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RUSSELL G. AND DOROTHY MOORE v. MOBIL OIL COMPANY (06/22/84)

SUPERIOR COURT OF PENNSYLVANIA


filed: June 22, 1984.

RUSSELL G. AND DOROTHY MOORE, SAMUEL A. AND ELEANOR LEWIS, CHARLES F. AND MARY DOLBY, ROBERT J. AND EVELYN PARSON, JAMES E. AND PATRICIA BURKHOLDER, AND MARY B. LARSEN
v.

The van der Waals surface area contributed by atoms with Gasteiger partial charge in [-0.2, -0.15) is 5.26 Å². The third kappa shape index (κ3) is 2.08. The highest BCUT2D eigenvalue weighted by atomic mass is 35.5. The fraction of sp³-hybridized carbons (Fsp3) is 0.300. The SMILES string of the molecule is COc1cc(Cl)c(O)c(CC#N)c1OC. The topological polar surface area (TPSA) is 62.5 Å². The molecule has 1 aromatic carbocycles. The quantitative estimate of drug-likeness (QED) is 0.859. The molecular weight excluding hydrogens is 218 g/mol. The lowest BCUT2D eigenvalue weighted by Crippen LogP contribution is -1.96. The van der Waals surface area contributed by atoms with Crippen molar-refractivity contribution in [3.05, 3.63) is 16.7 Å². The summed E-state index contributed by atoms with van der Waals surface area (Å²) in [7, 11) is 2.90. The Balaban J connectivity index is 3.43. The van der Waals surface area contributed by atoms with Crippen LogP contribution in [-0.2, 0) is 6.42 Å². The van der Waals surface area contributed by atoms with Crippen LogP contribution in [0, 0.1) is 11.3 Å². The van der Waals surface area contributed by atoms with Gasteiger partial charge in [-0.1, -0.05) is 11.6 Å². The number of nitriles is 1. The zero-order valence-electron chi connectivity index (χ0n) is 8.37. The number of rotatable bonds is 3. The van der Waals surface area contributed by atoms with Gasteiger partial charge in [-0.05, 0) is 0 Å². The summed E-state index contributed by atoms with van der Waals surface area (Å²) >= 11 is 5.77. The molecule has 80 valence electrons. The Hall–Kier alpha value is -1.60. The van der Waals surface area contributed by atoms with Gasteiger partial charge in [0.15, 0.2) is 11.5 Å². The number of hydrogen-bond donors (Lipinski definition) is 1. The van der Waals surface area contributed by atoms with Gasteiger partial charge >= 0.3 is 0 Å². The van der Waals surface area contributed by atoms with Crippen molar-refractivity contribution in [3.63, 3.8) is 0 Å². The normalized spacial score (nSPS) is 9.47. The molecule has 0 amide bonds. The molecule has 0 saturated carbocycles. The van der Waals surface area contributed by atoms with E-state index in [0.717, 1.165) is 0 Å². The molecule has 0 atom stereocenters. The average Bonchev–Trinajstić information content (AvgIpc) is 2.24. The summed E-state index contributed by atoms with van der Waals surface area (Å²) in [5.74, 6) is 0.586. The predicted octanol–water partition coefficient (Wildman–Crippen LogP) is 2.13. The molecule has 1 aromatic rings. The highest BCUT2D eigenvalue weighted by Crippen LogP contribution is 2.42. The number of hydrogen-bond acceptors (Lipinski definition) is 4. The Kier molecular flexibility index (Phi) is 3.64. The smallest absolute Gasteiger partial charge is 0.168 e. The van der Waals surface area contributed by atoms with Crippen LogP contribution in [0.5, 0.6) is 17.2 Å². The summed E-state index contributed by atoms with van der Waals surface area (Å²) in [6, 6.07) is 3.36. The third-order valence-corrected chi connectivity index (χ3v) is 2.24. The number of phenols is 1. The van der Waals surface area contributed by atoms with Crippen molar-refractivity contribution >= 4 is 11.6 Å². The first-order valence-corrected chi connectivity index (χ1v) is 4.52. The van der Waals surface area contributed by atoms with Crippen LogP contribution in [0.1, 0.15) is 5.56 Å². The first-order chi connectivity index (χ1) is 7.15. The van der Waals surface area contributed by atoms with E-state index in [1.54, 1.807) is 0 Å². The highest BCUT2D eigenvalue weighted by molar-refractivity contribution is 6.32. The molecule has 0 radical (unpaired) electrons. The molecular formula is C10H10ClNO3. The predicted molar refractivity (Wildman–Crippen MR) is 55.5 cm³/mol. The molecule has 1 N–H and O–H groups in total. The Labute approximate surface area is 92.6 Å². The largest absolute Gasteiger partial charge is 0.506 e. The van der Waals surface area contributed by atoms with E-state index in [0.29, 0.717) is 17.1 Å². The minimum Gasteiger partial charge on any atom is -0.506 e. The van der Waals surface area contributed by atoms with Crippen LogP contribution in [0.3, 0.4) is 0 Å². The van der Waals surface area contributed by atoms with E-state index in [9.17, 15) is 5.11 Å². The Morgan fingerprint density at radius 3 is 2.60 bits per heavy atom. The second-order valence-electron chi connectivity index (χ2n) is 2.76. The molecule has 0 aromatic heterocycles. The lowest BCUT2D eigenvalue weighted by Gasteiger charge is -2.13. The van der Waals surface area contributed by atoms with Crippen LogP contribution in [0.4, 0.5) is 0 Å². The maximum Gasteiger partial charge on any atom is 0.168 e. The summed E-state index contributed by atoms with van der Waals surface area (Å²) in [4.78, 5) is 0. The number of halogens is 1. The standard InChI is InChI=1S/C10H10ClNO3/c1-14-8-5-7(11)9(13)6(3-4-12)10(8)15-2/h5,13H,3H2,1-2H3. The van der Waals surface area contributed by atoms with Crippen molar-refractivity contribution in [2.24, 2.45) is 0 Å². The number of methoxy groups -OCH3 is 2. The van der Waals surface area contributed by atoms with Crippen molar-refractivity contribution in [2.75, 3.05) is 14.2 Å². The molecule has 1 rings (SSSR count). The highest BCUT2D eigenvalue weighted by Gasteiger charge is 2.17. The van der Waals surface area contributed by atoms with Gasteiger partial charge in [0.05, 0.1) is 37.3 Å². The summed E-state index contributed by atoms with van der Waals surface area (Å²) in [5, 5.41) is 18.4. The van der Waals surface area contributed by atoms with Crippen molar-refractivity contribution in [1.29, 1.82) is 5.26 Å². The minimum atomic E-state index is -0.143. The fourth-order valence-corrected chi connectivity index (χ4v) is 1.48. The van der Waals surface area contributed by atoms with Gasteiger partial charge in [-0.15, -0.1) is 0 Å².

MOBIL OIL COMPANY, ELMER K. CUSTER, JR., RUSSELL A. CUSTER AND IRVIN CUSTER, INDIVIDUALLY A/T/A CUSTER'S GARAGE AND CUSTER'S GARAGE, INC. APPEAL OF MOBIL OIL COMPANY. JOSEPH CARLIN AND DOROTHY CARLIN V. MOBIL OIL COMPANY AND ELMER K. CUSTER, JR., RUSSELL A. CUSTER AND IRVIN E. CUSTER, INDIVIDUALLY AND T/A CUSTER'S GARAGE AND CUSTER'S GARAGE, INC. APPEAL OF MOBILE OIL COMPANY. DONALD L. AND MARLENE F. BIEBER V. ELMER K. CUSTER, JR., RUSSEL A. CUSTER, AND IRVIN E. CUSTER, (INDIVIDUALS), CUSTER'S GARAGE, INC. (A CORPORATION ORGANIZED UNDER THE LAWS OF PENNSYLVANIA), AND MOBIL OIL COMPANY (A CORPORATION ORGANIZED UNDER THE LAWS OF NEW YORK). APPEAL OF MOBIL OIL COMPANY. JOSEPH AND LOIS WHITMAN AND YOLANDA DUKE V. MOBIL OIL CORPORATION AND ELMER K. CUSTER, JR., RUSSEL A. CUSTER AND IRVIN CUSTER, INDIVIDUALLY A/T/A CUSTER'S GARAGE AND CUSTER'S GARAGE, INC. APPEAL OF MOBIL OIL CORPORATION. RUSSELL G. MOORE, DOROTHY MOORE, SAMUEL A. LEWIS, ELEANOR LEWIS, CHARLES F. DOLBY, MARY DOLBY, ROBERT J. PARSON, EVELYN PARSON, JAMES E. BURKHOLDER, PATRICIA K. BURKHOLDER AND MARY B. LARSEN V. MOBIL OIL COMPANY AND ELMER K. CUSTER, JR., RUSSELL A. CUSTER, IRVIN CUSTER, INDIVIDUALLY AND TRADING AS CUSTER'S GARAGE AND CUSTER'S GARAGE, INC. APPEAL OF ELMER K. CUSTER, JR., RUSSELL A. CUSTER, IRVIN E. CUSTER AND CUSTER'S GARAGE, INC.; JOSEPH CARLIN AND DOROTHY CARLIN V. MOBIL OIL COMPANY AND ELMER K. CUSTER, JR., RUSSELL A. CUSTER, IRVIN CUSTER, INDIVIDUALLY AND CUSTER'S GARAGE AND CUSTER'S GARAGE, INC. APPEAL OF ELMER K. CUSTER, JR., RUSSELL A. CUSTER, IRVIN E. CUSTER AND CUSTER'S GARAGE, INC.; DONALD L. AND MARLENE F. BIEBER V. MOBIL OIL COMPANY AND ELMER K. CUSTER, JR., RUSSELL A. CUSTER, IRVIN CUSTER, INDIVIDUALLY AND TRADING AS CUSTER'S GARAGE AND CUSTER'S GARAGE, INC. APPEAL OF ELMER K. CUSTER, JR., RUSSELL A. CUSTER, IRVIN E. CUSTER AND CUSTER'S GARAGE, INC.; JOSEPH AND LOIS WHITMAN AND YOLANDA DUKE V. MOBIL OIL COMPANY, ELMER K. CUSTER, JR., RUSSELL A. CUSTER, IRVIN CUSTER, INDIVIDUALLY AND TRADING AS CUSTER'S GARAGE AND CUSTER'S GARAGE, INC. APPEAL OF ELMER K. CUSTER, JR., RUSSELL A. CUSTER, IRVIN E. CUSTER AND CUSTER'S GARAGE, INC.